13 comments:

Guinness_Girl said...

Dr. Whoo, this was a beautiful, wonderfully-written post. Amen, sister.

dr. whoo? said...

Thank you, GG! :)

Fat Doctor said...

I'll never forget. I think about the immense fear I have every time boarding a plane. Also, I never let my gas tank be less than half full now, a direct consequence of waiting in line at a gas station for two hours that night during part of the panic.

By the way, I linked to your blog. :)

Fat Doctor said...

I'll never forget. I think about the immense fear I have every time boarding a plane. Also, I never let my gas tank be less than half full now, a direct consequence of waiting in line at a gas station for two hours that night during part of the panic.

By the way, I linked to your blog. :)

dr. whoo? said...

Hi FD! Thank you :) (Is it weird to be honored? Because I am!)

Guinness_Girl said...

HEY! Did you read FD's blog today? Awesome. She has like a gazillion readers. And now they will all read you!

TBTAM said...

Hi, Just found you via Fat Doctor, and am enjoying reading your blog.

As to 9-11, my memories are of sitting for hours in the ER of our hospital here in NYC waiting for the injured to arrive, then the horrible feeling when we all began to realize that there were no injured because there were no survivors.

Anyway, welcome to the blogosphere! I'll give you a link on my blog (The Blog that Ate Manhattan)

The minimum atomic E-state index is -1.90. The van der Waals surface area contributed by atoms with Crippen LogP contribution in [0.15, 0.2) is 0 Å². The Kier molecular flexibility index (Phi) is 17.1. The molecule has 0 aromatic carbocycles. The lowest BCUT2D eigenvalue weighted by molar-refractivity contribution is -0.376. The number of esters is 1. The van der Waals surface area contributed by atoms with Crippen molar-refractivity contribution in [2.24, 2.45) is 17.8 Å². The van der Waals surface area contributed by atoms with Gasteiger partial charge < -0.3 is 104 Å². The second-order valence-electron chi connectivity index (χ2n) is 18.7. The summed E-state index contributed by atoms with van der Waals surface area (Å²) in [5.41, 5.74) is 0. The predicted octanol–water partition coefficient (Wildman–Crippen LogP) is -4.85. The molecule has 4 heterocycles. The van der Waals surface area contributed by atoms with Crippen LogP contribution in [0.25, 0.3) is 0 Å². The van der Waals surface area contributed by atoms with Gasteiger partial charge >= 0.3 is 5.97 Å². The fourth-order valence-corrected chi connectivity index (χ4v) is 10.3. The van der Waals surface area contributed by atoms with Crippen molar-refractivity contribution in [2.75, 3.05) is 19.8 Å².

Moof said...

Dr. Whoo ... that was absolutely beautiful. Thank you for spending yourself in helping life to begin on a day when so many lives were lost ...

... and thank you for sharing it with us.

medstudentitis said...

I especially loved the lines "I distinctly remember one young patient, just 17, crying after the delivery, not tears of joy or even pain from labor, but of sadness and terror." To think about bringing a baby into what seemed such a scary world at the time would probably have brought me to tears too.

My Own Woman said...

We lost lives, we lost our innocence....and we will never be the same.

dr. whoo? said...

tbtam~ Welcome! I'm not quite certain that I deserve the glowing endorsement that FD has given, but I'm happy that people are finding their way here.

moof~ Thank you for your kind words. I felt really blessed to be able to be doing *something* that day. I think I may have seriously lost it if I could have stopped moving.

medstudentitis~ It was heartbreaking. I think about the women that delivered on that day often; I'm sure that it felt as though it was the end of the world.

my own woman~ So, so true. There is a dividing line, before...and after.

frectis said...

I couldn't help but think that the baby boom that day was simply a surge to replace the souls so tragically lost.

Wow. That is beautiful and haunting all at the same time.

I enjoy your blog! I'm a home birth midwife and appreciate your practice as it reads on the blog :)

Anonymous said...

Hello! ;)
wow... what unbalanced news!
what do you think about it?